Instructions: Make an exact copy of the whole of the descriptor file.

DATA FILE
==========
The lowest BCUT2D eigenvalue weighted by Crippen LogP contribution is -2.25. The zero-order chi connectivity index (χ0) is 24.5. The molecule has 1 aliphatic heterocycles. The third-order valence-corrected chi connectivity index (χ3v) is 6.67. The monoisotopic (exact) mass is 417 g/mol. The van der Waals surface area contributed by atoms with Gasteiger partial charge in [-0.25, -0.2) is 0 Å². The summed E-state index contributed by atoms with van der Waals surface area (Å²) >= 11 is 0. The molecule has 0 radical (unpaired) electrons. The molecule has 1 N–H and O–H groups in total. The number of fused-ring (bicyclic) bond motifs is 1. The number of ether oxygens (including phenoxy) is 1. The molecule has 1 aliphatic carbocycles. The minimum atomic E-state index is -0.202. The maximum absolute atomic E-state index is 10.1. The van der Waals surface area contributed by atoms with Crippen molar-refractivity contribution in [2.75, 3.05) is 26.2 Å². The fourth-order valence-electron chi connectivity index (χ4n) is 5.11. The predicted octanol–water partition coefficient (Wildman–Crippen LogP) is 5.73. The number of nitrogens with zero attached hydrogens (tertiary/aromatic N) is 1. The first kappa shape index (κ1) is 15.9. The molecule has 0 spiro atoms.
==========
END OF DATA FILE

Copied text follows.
The lowest BCUT2D eigenvalue weighted by Crippen LogP contribution is -2.25. The zero-order chi connectivity index (χ0) is 24.5. The molecule has 1 aliphatic heterocycles. The third-order valence-corrected chi connectivity index (χ3v) is 6.67. The monoisotopic (exact) mass is 417 g/mol. The van der Waals surface area contributed by atoms with Gasteiger partial charge in [-0.25, -0.2) is 0 Å². The summed E-state index contributed by atoms with van der Waals surface area (Å²) >= 11 is 0. The molecule has 0 radical (unpaired) electrons. The molecule has 1 N–H and O–H groups in total. The number of fused-ring (bicyclic) bond motifs is 1. The number of ether oxygens (including phenoxy) is 1. The molecule has 1 aliphatic carbocycles. The minimum atomic E-state index is -0.202. The maximum absolute atomic E-state index is 10.1. The van der Waals surface area contributed by atoms with Crippen molar-refractivity contribution in [2.75, 3.05) is 26.2 Å². The fourth-order valence-electron chi connectivity index (χ4n) is 5.11. The predicted octanol–water partition coefficient (Wildman–Crippen LogP) is 5.73. The number of nitrogens with zero attached hydrogens (tertiary/aromatic N) is 1. The first kappa shape index (κ1) is 15.9. The molecule has 0 spiro atoms.